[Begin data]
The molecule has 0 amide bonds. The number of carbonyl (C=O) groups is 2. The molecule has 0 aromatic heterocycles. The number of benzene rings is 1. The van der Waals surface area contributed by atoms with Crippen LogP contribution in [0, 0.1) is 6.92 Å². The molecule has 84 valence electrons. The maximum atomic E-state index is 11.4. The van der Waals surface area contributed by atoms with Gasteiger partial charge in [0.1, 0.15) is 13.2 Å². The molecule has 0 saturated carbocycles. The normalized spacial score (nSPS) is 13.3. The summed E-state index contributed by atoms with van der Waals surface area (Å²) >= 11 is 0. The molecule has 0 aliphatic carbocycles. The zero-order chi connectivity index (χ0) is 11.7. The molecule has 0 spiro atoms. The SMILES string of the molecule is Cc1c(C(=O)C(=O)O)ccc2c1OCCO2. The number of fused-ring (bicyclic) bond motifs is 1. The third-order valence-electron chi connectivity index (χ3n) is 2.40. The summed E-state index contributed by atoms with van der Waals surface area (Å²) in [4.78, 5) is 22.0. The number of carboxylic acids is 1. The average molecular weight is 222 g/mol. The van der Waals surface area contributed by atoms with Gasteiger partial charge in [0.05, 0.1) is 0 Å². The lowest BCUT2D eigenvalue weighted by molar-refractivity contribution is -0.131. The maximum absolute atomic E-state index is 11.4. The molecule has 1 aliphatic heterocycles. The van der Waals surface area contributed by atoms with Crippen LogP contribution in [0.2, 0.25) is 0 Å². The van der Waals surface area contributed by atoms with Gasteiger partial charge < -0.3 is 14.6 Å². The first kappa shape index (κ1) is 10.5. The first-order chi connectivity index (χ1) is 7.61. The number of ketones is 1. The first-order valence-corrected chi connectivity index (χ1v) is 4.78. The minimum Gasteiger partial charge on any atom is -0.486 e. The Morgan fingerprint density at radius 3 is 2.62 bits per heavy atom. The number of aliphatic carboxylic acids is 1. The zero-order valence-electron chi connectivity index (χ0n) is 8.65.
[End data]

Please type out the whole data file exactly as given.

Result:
The molecule has 0 amide bonds. The number of carbonyl (C=O) groups is 2. The molecule has 0 aromatic heterocycles. The number of benzene rings is 1. The van der Waals surface area contributed by atoms with Crippen LogP contribution in [0, 0.1) is 6.92 Å². The molecule has 84 valence electrons. The maximum atomic E-state index is 11.4. The van der Waals surface area contributed by atoms with Gasteiger partial charge in [0.1, 0.15) is 13.2 Å². The molecule has 0 saturated carbocycles. The normalized spacial score (nSPS) is 13.3. The summed E-state index contributed by atoms with van der Waals surface area (Å²) >= 11 is 0. The molecule has 0 aliphatic carbocycles. The zero-order chi connectivity index (χ0) is 11.7. The molecule has 0 spiro atoms. The SMILES string of the molecule is Cc1c(C(=O)C(=O)O)ccc2c1OCCO2. The number of fused-ring (bicyclic) bond motifs is 1. The third-order valence-electron chi connectivity index (χ3n) is 2.40. The summed E-state index contributed by atoms with van der Waals surface area (Å²) in [4.78, 5) is 22.0. The number of carboxylic acids is 1. The average molecular weight is 222 g/mol. The van der Waals surface area contributed by atoms with Gasteiger partial charge in [0.05, 0.1) is 0 Å². The lowest BCUT2D eigenvalue weighted by molar-refractivity contribution is -0.131. The maximum absolute atomic E-state index is 11.4. The molecule has 1 aliphatic heterocycles. The van der Waals surface area contributed by atoms with Crippen LogP contribution in [0.2, 0.25) is 0 Å². The van der Waals surface area contributed by atoms with Gasteiger partial charge < -0.3 is 14.6 Å². The first kappa shape index (κ1) is 10.5. The first-order chi connectivity index (χ1) is 7.61. The number of ketones is 1. The first-order valence-corrected chi connectivity index (χ1v) is 4.78. The minimum Gasteiger partial charge on any atom is -0.486 e. The Morgan fingerprint density at radius 3 is 2.62 bits per heavy atom. The number of aliphatic carboxylic acids is 1. The zero-order valence-electron chi connectivity index (χ0n) is 8.65.